8. In combination, a vent plug and chamber wall having means forming an aperture therethrough, said plug comprising a body portion having a first end and a second end, a resilient skirt member having an interior peripheral surface and circumferentially depending at an acute angle from said first end generally toward said second end and defining between the interior peripheral surface and a cen-- tral portion of said body an annular groove having an acute angle at the bottom thereof, saidresilient skirt member having a tip portion in normally sealed relationship to a surface of said chamber wall surrounding said aperture, means forming a reentrant passage in said body portion interconnecting'the bottom of said annular groove and said second end, and attachment means associated with said body portion at said second end for retaining said body portion in a fixed position.

References Cited in the file of this patent UNITED STATES PATENTS 670,794 Lott Mar. 26, 1901 2,173,571 Jesnig Sept. 19, 1939 2,225,395 Young Dec. 17, 1940 2,825,479 Litzie Mar. 4, 1958

Patent Citations
Cited PatentFiling datePublication dateApplicantTitle
US670794 *Jul 25, 1900Mar 26, 1901John B LottValve.
US2173571 *Dec 27, 1938Sep 19, 1939Theodore G AltenederValve for vacuum pack closures
US2225395 *Jun 26, 1940Dec 17, 1940Acushnett Process CompanyExhalation valve for gas masks
US2825479 *Jun 15, 1954Mar 4, 1958Samuel L LitzieBaby bottle
Referenced by
Citing PatentFiling datePublication dateApplicantTitle
US3254789 *May 27, 1964Jun 7, 1966Eagle Mfg CoVenting cap for containers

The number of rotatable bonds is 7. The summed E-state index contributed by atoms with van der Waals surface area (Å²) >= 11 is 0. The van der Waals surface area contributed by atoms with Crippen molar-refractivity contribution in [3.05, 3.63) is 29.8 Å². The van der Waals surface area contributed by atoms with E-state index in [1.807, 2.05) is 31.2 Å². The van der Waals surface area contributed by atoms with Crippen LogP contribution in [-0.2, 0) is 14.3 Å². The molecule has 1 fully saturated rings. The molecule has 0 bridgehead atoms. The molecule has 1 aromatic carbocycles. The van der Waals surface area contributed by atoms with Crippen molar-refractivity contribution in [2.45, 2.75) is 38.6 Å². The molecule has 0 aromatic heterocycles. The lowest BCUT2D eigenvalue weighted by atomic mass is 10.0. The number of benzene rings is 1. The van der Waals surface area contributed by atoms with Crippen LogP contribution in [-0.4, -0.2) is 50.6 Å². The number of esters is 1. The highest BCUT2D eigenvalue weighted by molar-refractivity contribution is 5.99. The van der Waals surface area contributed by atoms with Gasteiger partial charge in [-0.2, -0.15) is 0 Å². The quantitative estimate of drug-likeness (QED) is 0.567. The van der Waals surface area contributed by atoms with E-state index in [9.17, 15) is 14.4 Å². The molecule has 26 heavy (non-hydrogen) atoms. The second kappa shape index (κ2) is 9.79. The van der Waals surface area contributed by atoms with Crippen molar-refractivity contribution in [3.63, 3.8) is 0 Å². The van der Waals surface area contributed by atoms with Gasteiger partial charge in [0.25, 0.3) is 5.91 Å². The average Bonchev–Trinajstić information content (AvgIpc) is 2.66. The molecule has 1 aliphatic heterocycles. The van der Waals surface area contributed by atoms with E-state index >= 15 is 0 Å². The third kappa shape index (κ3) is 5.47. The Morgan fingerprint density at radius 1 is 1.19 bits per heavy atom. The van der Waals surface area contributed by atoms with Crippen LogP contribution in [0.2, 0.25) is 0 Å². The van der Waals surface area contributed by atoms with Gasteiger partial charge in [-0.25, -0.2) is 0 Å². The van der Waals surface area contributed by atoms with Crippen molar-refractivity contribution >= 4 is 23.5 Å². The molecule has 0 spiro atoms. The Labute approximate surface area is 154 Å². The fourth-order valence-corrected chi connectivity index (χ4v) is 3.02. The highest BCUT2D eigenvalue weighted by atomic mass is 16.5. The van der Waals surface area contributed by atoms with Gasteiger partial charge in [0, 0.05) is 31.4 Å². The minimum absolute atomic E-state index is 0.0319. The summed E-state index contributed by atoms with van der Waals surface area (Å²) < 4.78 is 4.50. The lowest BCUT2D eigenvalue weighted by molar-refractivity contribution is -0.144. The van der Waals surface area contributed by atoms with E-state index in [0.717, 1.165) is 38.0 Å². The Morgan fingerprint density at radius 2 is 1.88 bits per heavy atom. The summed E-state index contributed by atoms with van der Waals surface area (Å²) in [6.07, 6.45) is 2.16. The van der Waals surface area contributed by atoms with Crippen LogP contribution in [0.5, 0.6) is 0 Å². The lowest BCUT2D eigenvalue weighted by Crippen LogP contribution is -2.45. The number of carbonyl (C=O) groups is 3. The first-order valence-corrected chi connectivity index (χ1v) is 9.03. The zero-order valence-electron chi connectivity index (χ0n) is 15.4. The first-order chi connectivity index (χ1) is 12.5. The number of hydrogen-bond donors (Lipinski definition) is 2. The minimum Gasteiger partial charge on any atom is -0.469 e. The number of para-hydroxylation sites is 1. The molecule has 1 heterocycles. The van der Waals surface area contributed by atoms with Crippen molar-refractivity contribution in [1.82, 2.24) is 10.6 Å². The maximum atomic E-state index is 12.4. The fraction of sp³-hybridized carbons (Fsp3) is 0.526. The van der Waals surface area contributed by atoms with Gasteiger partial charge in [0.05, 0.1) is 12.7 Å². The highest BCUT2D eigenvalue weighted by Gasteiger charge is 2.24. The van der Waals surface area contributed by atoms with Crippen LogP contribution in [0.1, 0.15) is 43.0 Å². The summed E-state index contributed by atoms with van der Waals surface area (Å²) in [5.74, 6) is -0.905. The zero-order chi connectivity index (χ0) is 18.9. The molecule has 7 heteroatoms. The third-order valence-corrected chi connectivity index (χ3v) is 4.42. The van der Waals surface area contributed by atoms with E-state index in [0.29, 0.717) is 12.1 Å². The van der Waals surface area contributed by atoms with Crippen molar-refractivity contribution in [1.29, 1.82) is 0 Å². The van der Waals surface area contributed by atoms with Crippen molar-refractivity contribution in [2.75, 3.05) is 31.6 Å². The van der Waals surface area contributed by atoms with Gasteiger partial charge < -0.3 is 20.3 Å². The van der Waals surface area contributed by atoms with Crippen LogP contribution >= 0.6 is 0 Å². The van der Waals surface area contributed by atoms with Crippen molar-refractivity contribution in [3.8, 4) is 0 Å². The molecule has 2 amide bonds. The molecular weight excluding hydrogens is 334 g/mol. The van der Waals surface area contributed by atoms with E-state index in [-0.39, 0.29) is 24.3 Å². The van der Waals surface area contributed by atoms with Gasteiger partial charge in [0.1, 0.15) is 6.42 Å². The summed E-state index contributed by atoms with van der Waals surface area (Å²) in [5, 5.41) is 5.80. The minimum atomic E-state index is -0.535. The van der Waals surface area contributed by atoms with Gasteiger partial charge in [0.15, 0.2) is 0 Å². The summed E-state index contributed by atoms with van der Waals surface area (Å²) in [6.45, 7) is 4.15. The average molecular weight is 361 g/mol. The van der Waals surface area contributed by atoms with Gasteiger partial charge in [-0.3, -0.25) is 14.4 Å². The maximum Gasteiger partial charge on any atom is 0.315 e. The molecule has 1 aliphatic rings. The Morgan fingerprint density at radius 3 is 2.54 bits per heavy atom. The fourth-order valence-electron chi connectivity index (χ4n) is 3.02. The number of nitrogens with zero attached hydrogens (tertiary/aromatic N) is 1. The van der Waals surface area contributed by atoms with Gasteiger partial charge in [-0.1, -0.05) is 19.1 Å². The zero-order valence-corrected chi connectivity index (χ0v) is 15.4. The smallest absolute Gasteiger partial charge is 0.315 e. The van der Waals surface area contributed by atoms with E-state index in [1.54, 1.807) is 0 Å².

US3395950 *Mar 14, 1966Aug 6, 1968Roland L WillettVehicle wheel hub bearing oil bath adaptor
US3423939 *Jun 6, 1967Jan 28, 1969Bendix CorpMaster cylinder vent valve
US3454182 *Sep 30, 1965Jul 8, 1969Timken Roller Bearing CoVent grommets
US3693888 *Dec 10, 1970Sep 26, 1972Sub Terrain IrrigationFluid emitter
US3952956 *Mar 31, 1975Apr 27, 1976Dynamic Air Inc.Bin aerator
US4026512 *Jul 28, 1975May 31, 1977Kenneth HoltStatic mold vent
US4189263 *Aug 8, 1978Feb 19, 1980Acf Industries, IncorporatedSparger outlet having sparger loop valve assembly
US4210255 *Jun 30, 1978Jul 1, 1980The Continental Group, Inc.Self-venting end unit for pressure packaging
US4506562 *Mar 28, 1984Mar 26, 1985Nissan Motor Company, LimitedUnitary air bleed device
US4552553 *Jan 30, 1984Nov 12, 1985Pudenz-Schulte Medical Research Corp.Flow control valve
US4560375 *Jan 30, 1984Dec 24, 1985Pudenz-Schulte Medical Research Corp.Flow control valve
US4636194 *Nov 8, 1985Jan 13, 1987Pudenz-Schulte Medical Research Corp.Burr-hole flow control valve
US4930659 *Apr 14, 1989Jun 5, 1990Sauber Charles JDrain baffle grommet for vehicle compartments
US5662600 *Sep 29, 1995Sep 2, 1997Pudenz-Schulte Medical Research CorporationBurr-hole flow control device
US5724864 *Jul 18, 1996Mar 10, 1998Eaton CorporationDrive axle breather
US5800376 *Apr 7, 1997Sep 1, 1998Medtronic, Inc.Burr-hole flow control device
US6335580 *Dec 27, 1999Jan 1, 2002Bonfiglioli Riduttori S.P.A.Cover for the case of a reduction unit of a motor reducer
US6729362 *Apr 22, 2003May 4, 2004Christian T. ScheindelSealing grommet
US7641448Mar 12, 2005Jan 5, 2010Tresu Anlaeg A/SCleaning an ink chamber of a printing unit
US20040065381 *Apr 22, 2003Apr 8, 2004Scheindel Christian T.Sealing grommet
US20070146412 *Mar 12, 2005Jun 28, 2007Tresu Anlaeg A/SCleaning an ink chamber of a printing unit
US20080314647 *Jun 22, 2007Dec 25, 2008Hall David RRotary Drag Bit with Pointed Cutting Elements
DE3105302A1 *Feb 13, 1981Dec 10, 1981Nissan MotorVenting device
WO2005090080A1 *Mar 12, 2005Sep 29, 2005Tresu Anlaeg A/SCleaning an ink chamber of a printing unit
Classifications
U.S. Classification137/854, 251/145, 239/533.13, 220/203.13
International ClassificationF16K24/04
Cooperative ClassificationF16H57/027, F16K24/04
European ClassificationF16H57/027, F16K24/04